“The prosecutor is just doing what the people are demanding,” says Craig Jones, a Cleveland native. “Everyone I talk to about this case is for this guy being executed. The only thing they are upset about is that it takes so many years. We need to figure out how to make punishment swifter. That’s how we can save money, cut down on all of those appeals.”

Still, local defense attorneys, who would not speak on the record for fear of retribution by the hard-driving McGinty against current and future clients, accuse the prosecutor, who took office last fall, of using the power of his office to go overboard to enhance his own reputation and tough-guy image.

“He knows that with no fetuses, and no exact time when they were aborted, the murder case will be very tough to prove, but he doesn’t care,” said one lawyer. “All he’s concerned about is keeping the limelight on himself for perhaps decades to come. This isn’t about justice, and it’s all very disgusting to watch.”

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Attempts to reach McGinty's office for comment were not returned.

This isn’t the first time McGinty has pulled a headline-grabbing stunt in the short period he’s been in office. Earlier this year, he kicked federal prosecutors in the shins by seeking to revive already adjudicated cases in a six-year country corruption probe that resulted in 62 individuals either pleading or being found guilty in federal court.

“It's surprising to me that McGinty in these early stages [of his tenure in office] would do something that would undermine his capacity to work cooperatively with the United States Attorney's Office and federal law enforcement authorities,” says Geoffrey S. Mearns, a former federal prosecutor who worked on the Oklahoma City bombing case and who currently is the president of Northern Kentucky University. He knows McGinty well since he also served as provost at Cleveland State University, as well as dean and professor of CSU's Cleveland-Marshall College of Law. “I guess what I would say is it seems unjustified and ill advised.”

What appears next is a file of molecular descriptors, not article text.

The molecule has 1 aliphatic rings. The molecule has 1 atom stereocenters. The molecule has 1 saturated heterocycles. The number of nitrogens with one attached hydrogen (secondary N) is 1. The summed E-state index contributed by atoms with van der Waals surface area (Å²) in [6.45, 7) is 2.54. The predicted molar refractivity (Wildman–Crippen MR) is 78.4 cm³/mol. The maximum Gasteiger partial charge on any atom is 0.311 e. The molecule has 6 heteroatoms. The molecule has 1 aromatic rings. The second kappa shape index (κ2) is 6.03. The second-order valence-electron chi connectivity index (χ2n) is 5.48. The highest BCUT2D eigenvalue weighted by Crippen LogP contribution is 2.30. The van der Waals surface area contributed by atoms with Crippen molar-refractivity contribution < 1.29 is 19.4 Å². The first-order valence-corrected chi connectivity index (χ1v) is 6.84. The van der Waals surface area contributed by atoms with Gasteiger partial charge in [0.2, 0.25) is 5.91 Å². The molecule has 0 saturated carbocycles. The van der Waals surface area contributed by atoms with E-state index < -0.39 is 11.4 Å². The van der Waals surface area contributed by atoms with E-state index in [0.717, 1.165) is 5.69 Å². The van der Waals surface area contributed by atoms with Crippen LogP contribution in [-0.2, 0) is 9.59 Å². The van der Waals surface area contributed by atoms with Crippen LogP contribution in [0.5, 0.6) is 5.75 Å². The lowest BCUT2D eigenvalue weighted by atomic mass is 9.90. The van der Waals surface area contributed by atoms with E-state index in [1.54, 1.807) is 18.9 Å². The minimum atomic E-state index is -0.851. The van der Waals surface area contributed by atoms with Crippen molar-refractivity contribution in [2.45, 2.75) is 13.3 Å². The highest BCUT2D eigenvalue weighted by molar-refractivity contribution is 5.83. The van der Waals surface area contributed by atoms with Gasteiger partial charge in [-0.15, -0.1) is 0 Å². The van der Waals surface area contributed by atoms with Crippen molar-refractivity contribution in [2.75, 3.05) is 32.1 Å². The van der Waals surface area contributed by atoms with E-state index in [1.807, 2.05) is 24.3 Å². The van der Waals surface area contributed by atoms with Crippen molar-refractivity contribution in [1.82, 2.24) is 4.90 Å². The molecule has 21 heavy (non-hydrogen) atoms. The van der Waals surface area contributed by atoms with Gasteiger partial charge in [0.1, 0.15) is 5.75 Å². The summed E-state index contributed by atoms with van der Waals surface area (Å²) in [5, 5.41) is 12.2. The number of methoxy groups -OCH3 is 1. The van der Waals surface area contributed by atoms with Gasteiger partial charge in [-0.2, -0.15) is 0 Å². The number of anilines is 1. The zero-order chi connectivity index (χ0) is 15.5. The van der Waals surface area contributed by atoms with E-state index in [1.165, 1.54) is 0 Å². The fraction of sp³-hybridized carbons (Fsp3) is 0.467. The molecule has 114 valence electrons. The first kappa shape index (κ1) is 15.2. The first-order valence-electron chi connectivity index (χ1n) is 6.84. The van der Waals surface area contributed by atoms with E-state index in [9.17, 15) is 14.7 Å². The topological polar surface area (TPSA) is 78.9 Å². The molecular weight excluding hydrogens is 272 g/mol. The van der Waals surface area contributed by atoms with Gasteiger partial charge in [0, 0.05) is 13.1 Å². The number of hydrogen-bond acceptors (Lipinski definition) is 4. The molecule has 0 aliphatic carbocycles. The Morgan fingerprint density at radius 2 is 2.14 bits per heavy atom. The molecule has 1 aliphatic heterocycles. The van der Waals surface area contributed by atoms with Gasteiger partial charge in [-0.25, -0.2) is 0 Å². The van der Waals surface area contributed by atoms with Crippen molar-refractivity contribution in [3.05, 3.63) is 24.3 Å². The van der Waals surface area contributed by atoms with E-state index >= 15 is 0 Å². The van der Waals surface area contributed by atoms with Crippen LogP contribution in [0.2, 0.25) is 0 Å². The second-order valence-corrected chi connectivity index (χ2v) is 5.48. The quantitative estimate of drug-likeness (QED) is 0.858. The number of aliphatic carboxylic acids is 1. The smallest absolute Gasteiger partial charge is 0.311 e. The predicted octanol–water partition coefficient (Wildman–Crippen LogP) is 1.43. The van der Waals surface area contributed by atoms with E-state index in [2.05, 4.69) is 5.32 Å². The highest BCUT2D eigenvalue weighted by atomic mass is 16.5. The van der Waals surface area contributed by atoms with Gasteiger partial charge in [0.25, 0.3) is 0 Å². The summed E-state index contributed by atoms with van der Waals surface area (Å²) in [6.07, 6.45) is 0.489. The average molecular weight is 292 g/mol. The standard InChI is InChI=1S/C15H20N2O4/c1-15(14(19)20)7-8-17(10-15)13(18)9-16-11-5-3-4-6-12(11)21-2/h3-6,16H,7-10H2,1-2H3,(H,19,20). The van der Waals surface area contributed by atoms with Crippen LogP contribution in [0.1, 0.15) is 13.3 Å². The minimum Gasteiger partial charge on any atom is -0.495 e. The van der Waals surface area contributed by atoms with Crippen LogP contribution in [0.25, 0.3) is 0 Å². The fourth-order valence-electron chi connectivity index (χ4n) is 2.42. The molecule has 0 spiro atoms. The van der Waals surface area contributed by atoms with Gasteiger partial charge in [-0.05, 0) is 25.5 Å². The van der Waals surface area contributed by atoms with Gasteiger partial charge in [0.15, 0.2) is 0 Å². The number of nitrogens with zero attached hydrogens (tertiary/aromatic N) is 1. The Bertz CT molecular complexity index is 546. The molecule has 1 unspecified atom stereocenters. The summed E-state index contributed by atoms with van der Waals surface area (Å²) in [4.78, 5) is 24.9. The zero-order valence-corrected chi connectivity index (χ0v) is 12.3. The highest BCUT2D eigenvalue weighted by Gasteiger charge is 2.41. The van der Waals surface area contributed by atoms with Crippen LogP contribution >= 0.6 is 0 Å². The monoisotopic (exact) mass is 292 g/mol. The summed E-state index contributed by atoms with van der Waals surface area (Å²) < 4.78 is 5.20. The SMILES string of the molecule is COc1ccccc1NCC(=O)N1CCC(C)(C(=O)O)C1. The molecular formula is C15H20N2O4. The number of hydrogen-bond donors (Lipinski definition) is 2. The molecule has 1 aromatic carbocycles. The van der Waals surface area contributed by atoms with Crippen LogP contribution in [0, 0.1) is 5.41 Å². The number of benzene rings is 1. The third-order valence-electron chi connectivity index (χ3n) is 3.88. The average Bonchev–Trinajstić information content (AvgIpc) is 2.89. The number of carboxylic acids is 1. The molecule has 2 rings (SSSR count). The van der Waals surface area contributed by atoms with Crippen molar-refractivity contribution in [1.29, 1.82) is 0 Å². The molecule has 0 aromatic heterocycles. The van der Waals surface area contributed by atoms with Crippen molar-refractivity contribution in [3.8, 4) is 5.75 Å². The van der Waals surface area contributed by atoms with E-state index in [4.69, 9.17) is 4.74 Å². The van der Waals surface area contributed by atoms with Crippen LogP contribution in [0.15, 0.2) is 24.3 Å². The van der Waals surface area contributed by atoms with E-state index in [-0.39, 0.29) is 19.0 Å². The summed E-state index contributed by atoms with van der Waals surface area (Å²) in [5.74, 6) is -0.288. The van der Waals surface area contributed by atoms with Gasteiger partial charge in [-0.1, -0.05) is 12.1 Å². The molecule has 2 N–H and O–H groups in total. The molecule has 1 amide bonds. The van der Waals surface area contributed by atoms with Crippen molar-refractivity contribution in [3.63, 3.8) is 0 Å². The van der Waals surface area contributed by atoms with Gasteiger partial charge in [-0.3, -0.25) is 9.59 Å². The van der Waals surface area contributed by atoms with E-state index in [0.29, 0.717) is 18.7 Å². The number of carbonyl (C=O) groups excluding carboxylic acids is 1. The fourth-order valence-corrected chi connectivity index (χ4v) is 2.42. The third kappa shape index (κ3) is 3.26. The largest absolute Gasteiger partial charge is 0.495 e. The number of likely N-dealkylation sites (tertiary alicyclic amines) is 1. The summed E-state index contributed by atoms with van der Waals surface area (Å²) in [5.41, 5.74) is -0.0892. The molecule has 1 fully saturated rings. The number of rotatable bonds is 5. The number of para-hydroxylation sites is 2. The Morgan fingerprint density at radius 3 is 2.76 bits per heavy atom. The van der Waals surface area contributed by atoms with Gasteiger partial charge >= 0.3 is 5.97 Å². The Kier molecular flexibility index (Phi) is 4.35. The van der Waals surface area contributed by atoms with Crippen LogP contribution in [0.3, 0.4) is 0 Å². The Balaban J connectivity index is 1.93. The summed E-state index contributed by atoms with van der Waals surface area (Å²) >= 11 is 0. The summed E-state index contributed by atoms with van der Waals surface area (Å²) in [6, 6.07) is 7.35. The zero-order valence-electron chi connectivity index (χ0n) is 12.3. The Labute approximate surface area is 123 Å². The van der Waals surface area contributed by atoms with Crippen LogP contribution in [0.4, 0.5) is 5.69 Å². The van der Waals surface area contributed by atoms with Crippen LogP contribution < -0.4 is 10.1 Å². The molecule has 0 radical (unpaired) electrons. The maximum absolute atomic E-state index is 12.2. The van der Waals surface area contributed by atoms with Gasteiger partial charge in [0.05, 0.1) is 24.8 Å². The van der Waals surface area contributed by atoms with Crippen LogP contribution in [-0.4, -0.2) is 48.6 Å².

Collins echoed the term “ill advised” by stating that playing to current public sentiment is never good or proper public policy or a fair way to use the power of the prosecutor’s office. “Let’s face it, if just one 10th of the charges already filed against [Castro] prove true, there’s simply no way he’s ever getting out of prison. The judge will run the sentences consecutively. But the public just loves to get outraged and demand tougher and tougher sanctions, in addition to worse and worse treatment of the incarcerated, without any thought of consequences.”

Indeed, a largely overlooked fact of mass incarceration American style is the impact our prison policies have on those tasked with working in our nation’s penal institutions on a daily basis. Prison guards already have among the highest divorce rates of any job or profession in the country.

Another defense attorney stated, “I too want a safe society. I want dangerous monsters off the street and locked away where they can’t hurt anyone. One of those young women could have been my daughter, I get that. But when people sit comfortably at home in their easy chairs yelling, ‘Lock ’em up and throw away the key,’ when they scream that we should make prisons hellholes, I want to scream back, ‘Why don’t you get up off your lazy butt and go in there and show us how to do it?’” We’re great in this country for having someone else do our dirty work, and guys like McGinty fan the flames of this kind of Neanderthal thinking by bringing outrageous charges that he knows are not in the public interest or the interest of the victims. And he’s doing it simply for self-aggrandizement.”